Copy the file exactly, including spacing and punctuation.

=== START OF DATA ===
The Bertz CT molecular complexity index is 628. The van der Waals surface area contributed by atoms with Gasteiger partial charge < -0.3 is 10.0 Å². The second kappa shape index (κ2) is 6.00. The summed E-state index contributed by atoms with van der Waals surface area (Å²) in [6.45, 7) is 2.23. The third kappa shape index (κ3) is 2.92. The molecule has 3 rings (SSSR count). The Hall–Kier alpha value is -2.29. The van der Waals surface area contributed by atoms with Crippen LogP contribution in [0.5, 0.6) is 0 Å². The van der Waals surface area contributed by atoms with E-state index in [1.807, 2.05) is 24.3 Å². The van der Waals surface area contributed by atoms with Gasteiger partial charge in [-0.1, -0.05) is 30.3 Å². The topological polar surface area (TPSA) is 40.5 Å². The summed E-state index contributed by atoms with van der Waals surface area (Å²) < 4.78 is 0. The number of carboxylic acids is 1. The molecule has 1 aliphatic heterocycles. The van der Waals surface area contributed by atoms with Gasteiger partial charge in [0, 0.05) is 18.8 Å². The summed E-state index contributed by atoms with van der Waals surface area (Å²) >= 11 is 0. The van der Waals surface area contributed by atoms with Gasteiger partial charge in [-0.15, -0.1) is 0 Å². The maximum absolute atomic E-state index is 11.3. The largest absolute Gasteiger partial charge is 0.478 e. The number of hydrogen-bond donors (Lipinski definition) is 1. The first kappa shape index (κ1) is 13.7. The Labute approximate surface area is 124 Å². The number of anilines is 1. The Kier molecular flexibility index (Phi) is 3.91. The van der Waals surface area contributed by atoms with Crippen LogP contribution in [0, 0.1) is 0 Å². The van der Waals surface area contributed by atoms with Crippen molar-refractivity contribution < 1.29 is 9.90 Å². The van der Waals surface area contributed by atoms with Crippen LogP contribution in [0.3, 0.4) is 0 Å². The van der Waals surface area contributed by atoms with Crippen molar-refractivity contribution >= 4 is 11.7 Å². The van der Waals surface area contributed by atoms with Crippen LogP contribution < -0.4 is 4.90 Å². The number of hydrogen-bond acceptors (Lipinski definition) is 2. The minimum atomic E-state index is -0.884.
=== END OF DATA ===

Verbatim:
The Bertz CT molecular complexity index is 628. The van der Waals surface area contributed by atoms with Gasteiger partial charge < -0.3 is 10.0 Å². The second kappa shape index (κ2) is 6.00. The summed E-state index contributed by atoms with van der Waals surface area (Å²) in [6.45, 7) is 2.23. The third kappa shape index (κ3) is 2.92. The molecule has 3 rings (SSSR count). The Hall–Kier alpha value is -2.29. The van der Waals surface area contributed by atoms with Crippen LogP contribution in [0.5, 0.6) is 0 Å². The van der Waals surface area contributed by atoms with E-state index in [1.807, 2.05) is 24.3 Å². The van der Waals surface area contributed by atoms with Gasteiger partial charge in [-0.1, -0.05) is 30.3 Å². The topological polar surface area (TPSA) is 40.5 Å². The summed E-state index contributed by atoms with van der Waals surface area (Å²) < 4.78 is 0. The number of carboxylic acids is 1. The molecule has 1 aliphatic heterocycles. The van der Waals surface area contributed by atoms with Gasteiger partial charge in [0, 0.05) is 18.8 Å². The summed E-state index contributed by atoms with van der Waals surface area (Å²) >= 11 is 0. The van der Waals surface area contributed by atoms with Gasteiger partial charge in [-0.15, -0.1) is 0 Å². The maximum absolute atomic E-state index is 11.3. The largest absolute Gasteiger partial charge is 0.478 e. The number of hydrogen-bond donors (Lipinski definition) is 1. The first kappa shape index (κ1) is 13.7. The Labute approximate surface area is 124 Å². The number of anilines is 1. The Kier molecular flexibility index (Phi) is 3.91. The van der Waals surface area contributed by atoms with Crippen LogP contribution in [0, 0.1) is 0 Å². The van der Waals surface area contributed by atoms with Crippen molar-refractivity contribution < 1.29 is 9.90 Å². The van der Waals surface area contributed by atoms with Crippen LogP contribution in [0.3, 0.4) is 0 Å². The van der Waals surface area contributed by atoms with Crippen molar-refractivity contribution >= 4 is 11.7 Å². The van der Waals surface area contributed by atoms with Crippen LogP contribution < -0.4 is 4.90 Å². The number of hydrogen-bond acceptors (Lipinski definition) is 2. The minimum atomic E-state index is -0.884.